The overweight Nebulan Monzo is selected as a test and quickly floats off, courtesy of Skullcruncher’s anti-gravity gun, before the bubble bursts at 50ft. Luckily Mindwipe transforms and catches the poor guy before he goes splat (no sense in wasting lab materials).

Zarak is pretty feisty for a caged captive. He warns Scorponok that a “thousand Nebulans will rise up” to take the place of any killed (hollow words perhaps from a society which has no concept of warfare) but he sees an opening when Apeface and Snapdragon return to report their defeat at Spendora, and are on the receiving end of Scorponok’s wrath – is he afraid to admit there are advantages to working with Nebulans, Zarak challenges.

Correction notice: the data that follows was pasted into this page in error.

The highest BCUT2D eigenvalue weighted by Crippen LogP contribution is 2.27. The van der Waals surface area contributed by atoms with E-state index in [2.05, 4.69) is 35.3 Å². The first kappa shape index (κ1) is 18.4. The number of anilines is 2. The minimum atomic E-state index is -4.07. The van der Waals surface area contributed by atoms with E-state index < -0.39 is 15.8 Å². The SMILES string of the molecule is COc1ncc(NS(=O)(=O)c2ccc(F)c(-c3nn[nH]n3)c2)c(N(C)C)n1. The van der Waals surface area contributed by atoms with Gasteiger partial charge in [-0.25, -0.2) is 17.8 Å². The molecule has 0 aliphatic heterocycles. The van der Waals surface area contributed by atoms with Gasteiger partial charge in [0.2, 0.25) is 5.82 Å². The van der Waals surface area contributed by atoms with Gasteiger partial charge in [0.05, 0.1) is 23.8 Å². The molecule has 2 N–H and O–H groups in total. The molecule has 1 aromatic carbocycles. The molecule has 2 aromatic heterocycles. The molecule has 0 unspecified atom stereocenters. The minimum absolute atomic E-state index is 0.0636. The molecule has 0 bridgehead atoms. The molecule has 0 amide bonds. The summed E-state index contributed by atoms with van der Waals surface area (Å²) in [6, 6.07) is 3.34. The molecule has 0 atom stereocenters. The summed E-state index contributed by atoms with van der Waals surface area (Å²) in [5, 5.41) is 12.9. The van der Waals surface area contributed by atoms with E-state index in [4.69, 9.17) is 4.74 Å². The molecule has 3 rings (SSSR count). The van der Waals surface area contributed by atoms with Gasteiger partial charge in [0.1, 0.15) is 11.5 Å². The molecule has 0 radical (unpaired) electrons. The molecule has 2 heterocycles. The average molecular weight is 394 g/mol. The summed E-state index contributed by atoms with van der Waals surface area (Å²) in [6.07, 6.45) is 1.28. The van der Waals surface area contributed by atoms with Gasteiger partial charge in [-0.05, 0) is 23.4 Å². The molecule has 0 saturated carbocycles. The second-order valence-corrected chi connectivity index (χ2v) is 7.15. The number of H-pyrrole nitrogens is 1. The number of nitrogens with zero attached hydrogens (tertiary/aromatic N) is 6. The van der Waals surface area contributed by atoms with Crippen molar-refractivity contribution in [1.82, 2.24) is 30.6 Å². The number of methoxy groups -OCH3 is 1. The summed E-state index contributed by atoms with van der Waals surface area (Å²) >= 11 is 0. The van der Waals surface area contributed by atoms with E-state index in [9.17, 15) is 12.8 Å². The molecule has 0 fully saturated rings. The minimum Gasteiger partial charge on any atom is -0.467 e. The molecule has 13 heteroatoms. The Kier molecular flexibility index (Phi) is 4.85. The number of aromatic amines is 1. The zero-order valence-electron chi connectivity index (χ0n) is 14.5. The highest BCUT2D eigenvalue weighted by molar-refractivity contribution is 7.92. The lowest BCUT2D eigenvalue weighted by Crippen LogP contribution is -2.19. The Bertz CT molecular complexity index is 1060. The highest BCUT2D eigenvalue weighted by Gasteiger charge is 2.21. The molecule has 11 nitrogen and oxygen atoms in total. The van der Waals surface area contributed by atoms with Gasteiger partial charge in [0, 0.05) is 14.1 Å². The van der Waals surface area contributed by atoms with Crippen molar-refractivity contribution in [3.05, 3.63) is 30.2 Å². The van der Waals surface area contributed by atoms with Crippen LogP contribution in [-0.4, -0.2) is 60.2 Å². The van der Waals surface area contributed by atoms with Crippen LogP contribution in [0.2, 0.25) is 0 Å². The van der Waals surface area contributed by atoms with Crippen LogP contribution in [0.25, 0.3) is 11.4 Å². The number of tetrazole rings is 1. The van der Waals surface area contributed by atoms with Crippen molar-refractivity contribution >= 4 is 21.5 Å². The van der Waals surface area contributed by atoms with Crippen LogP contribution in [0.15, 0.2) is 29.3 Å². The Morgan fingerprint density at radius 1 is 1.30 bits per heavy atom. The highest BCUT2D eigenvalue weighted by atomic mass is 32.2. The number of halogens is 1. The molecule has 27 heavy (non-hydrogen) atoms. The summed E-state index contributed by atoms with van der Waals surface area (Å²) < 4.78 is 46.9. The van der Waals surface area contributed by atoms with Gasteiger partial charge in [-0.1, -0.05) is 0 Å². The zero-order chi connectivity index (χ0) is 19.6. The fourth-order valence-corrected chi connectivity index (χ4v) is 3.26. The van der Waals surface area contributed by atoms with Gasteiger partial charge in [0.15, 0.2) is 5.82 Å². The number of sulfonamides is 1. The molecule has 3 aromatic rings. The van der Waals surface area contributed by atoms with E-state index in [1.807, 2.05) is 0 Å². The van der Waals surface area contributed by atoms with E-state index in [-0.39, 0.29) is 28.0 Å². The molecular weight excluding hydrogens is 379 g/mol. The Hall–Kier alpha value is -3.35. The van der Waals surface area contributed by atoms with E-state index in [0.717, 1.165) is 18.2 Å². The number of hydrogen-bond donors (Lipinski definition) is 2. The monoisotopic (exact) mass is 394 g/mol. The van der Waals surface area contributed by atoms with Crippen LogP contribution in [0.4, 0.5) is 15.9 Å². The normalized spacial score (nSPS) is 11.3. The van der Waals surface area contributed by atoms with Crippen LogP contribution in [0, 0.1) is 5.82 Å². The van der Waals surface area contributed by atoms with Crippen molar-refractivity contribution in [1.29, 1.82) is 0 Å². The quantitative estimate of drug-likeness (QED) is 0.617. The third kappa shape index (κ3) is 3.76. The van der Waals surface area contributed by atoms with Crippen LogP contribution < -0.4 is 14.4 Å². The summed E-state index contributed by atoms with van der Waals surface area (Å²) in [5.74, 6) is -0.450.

Scorponok smashes the small prison and seizes Zarak in his pinchers. Yet the condemned Nebulan shows no fear – his death is a small matter if his world is to be conquered by Decepticons or Galen’s allies, he says. Perhaps it’s the scientist in Scorponok, or his desire to vanquish the enemy, but he agrees to share his power. However, he has a telling word of warning for Zarak: once possessed of the savage strength of Scorponok all other considerations become insignificant, perhaps even Zarak’s beloved daughter.

Later, at the Headmaster’s temporary headquarters, Galen and his men are visited by Soriza (still as miserable as ever) and a delegation. They find Galen and his men working on the Autobot weapons in what is undoubtedly the early stages of developing a Targetmaster process. As usual their preoccupation with war-making hits all the wrong notes insofar as the observers are concerned. Gort and Stylor are miscoloured as each other in one of the frequent art and colouring blunders with bedevil the series – thank goodness Bob’s storytelling makes up for this.